Thereupon, Saccard, understanding, strove to convince him that millions of money were to be gained by the launching of the Universal Bank. With broad touches and glowing words, which transformed a pecuniary affair into a poet's tale, he explained all the superb enterprises which were in view, and dwelt on their certain and colossal success. Daigremont, whose enthusiasm was roused, would place himself at the head of the syndicate. Bohain and Sédille had already asked to come into it. It was impossible that he, Huret, should not be one of them: the others absolutely wanted him to join them on account of his high political position. They even hoped that he would consent to become a member of the board of directors, for his name was a guarantee of method and probity.

At this promise that he should be made a director, the[Pg 103] deputy looked Saccard full in the face. 'Well, what is it that you want of me, what reply do you wish me to get from Rougon?' he asked.

'Oh! for my part,' replied Saccard, 'I would willingly have dispensed with my brother. But Daigremont insists on a reconciliation. Perhaps he is right—so I think that you ought simply to speak of our affair to the terrible fellow, and obtain, if not his help, at least a promise that he won't oppose us.'

Huret, his eyes half closed, still seemed undecided.

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'You see, if you can only draw an amiable word from him—just an amiable word, you understand—Daigremont will be satisfied with it, and we will settle the matter this afternoon between us three.'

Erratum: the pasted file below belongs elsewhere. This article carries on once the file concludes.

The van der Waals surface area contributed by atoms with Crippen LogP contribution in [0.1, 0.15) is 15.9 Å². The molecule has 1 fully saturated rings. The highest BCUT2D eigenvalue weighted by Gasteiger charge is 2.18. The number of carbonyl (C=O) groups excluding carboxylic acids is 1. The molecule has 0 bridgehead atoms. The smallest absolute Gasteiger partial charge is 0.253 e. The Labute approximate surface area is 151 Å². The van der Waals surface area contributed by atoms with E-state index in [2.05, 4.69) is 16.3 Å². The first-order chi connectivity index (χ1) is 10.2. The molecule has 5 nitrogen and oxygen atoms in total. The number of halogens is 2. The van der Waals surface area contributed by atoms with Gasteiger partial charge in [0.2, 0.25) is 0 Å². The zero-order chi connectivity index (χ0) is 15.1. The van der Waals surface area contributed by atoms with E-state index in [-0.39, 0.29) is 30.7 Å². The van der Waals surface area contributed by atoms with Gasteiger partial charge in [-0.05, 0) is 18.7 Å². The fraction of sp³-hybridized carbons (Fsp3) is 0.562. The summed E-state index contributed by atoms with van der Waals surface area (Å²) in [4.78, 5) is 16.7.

'Well, I will try,' suddenly declared the deputy, affecting a peasant's bluntness, 'but I shall only do so for your sake, for he is not a pleasant customer by any means—no indeed, especially when the Left is tormenting him. At five o'clock, then?'

'At five o'clock.'

For nearly an hour longer Saccard lingered at the Palais Bourbon, greatly disturbed by the rumours of battle which were afloat. Hearing one of the great orators of the Opposition announce that he meant to speak, he momentarily felt a desire to go in search of Huret again, and ask him if it would not be prudent to postpone the interview with Rougon until the next day. Then, fatalist that he was, believing in chance, he trembled lest he might compromise everything if he altered existing arrangements. Perhaps, too, in the scramble, his brother would the more readily speak the desired word. And thereupon, in order to let things take their course, he started off, and again got into his cab, which was already recrossing the Pont de la Concorde, when he recollected the desire expressed by Daigremont: 'Driver,' he called, 'Rue de Babylone.'

It was in the Rue de Babylone that the Marquis de Bohain lived, occupying a grand mansion's former dependencies—a pavilion which had once sheltered stablemen, but had now been transformed into a very comfortable modern house, the[Pg 104] luxurious appointments of which were coquettishly aristocratic. The Marquis's wife, by the way, was never seen; her health was bad, he said; infirmities kept her in her apartments. Nevertheless, the house and furniture were hers; he lived with her only as a lodger, having nothing of his own save his clothes, a trunkful, which he could have carried away on a cab. He and she had been legally separated, so far as estate went, since he had begun living by speculation. On two disastrous occasions already he had flatly refused to pay up what he owed, and the official receiver, after looking into matters, had not even taken the trouble to send him any stamped paper. The sponge was passed over the claims against him. He pocketed as long as he won, but as soon as he lost he did not pay; folks knew it, and resigned themselves to it. On the other hand, he bore an illustrious name, and his presence and manners were of a kind to adorn a board of directors, so that new companies in search of a little gilding disputed with each other for his services, and he never knew a slack time. At the Bourse he had his chair on the Rue Notre-Dame-des-Victoires side frequented by the rich speculators, who pretended to take no interest in the little rumours of the day. They respected and frequently consulted him. He had often influenced the market. And, briefly, he was quite a personage.